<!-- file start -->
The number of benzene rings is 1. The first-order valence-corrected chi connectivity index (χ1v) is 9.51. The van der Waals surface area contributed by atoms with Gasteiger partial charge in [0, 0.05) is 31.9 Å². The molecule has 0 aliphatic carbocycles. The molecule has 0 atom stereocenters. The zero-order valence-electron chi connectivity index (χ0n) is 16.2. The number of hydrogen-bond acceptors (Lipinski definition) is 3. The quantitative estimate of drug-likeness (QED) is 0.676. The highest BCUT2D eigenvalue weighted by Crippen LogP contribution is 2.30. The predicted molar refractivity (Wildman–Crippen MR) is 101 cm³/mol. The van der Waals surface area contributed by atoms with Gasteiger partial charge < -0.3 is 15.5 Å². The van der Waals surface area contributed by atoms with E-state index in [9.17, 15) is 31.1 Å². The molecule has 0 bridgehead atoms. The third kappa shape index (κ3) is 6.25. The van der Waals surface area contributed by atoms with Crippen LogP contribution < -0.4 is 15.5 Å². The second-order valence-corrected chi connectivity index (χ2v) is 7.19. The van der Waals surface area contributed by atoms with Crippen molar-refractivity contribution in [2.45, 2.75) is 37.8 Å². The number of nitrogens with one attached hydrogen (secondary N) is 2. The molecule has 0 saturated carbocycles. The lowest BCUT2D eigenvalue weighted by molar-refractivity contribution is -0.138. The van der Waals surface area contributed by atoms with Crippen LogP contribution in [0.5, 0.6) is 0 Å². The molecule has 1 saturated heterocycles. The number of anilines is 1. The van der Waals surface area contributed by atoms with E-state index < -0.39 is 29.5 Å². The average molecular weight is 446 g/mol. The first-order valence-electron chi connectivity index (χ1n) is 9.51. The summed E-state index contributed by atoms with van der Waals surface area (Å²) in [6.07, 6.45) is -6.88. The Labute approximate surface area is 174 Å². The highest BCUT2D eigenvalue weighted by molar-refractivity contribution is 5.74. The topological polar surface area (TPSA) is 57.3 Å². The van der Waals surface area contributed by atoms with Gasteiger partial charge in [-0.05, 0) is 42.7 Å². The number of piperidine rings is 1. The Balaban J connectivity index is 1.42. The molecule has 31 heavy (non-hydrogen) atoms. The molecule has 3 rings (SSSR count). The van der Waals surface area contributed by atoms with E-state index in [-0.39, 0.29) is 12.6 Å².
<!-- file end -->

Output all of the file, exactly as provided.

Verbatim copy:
The number of benzene rings is 1. The first-order valence-corrected chi connectivity index (χ1v) is 9.51. The van der Waals surface area contributed by atoms with Gasteiger partial charge in [0, 0.05) is 31.9 Å². The molecule has 0 aliphatic carbocycles. The molecule has 0 atom stereocenters. The zero-order valence-electron chi connectivity index (χ0n) is 16.2. The number of hydrogen-bond acceptors (Lipinski definition) is 3. The quantitative estimate of drug-likeness (QED) is 0.676. The highest BCUT2D eigenvalue weighted by Crippen LogP contribution is 2.30. The predicted molar refractivity (Wildman–Crippen MR) is 101 cm³/mol. The van der Waals surface area contributed by atoms with Gasteiger partial charge < -0.3 is 15.5 Å². The van der Waals surface area contributed by atoms with E-state index in [9.17, 15) is 31.1 Å². The molecule has 0 bridgehead atoms. The third kappa shape index (κ3) is 6.25. The van der Waals surface area contributed by atoms with Crippen LogP contribution < -0.4 is 15.5 Å². The second-order valence-corrected chi connectivity index (χ2v) is 7.19. The van der Waals surface area contributed by atoms with Crippen molar-refractivity contribution in [2.45, 2.75) is 37.8 Å². The number of nitrogens with one attached hydrogen (secondary N) is 2. The molecule has 0 saturated carbocycles. The lowest BCUT2D eigenvalue weighted by molar-refractivity contribution is -0.138. The van der Waals surface area contributed by atoms with Crippen LogP contribution in [0.5, 0.6) is 0 Å². The molecule has 1 saturated heterocycles. The number of anilines is 1. The van der Waals surface area contributed by atoms with E-state index < -0.39 is 29.5 Å². The average molecular weight is 446 g/mol. The first-order valence-electron chi connectivity index (χ1n) is 9.51. The summed E-state index contributed by atoms with van der Waals surface area (Å²) in [6.07, 6.45) is -6.88. The Labute approximate surface area is 174 Å². The highest BCUT2D eigenvalue weighted by molar-refractivity contribution is 5.74. The topological polar surface area (TPSA) is 57.3 Å². The van der Waals surface area contributed by atoms with Gasteiger partial charge in [-0.05, 0) is 42.7 Å². The number of piperidine rings is 1. The Balaban J connectivity index is 1.42. The molecule has 31 heavy (non-hydrogen) atoms. The molecule has 3 rings (SSSR count). The van der Waals surface area contributed by atoms with E-state index in [-0.39, 0.29) is 12.6 Å².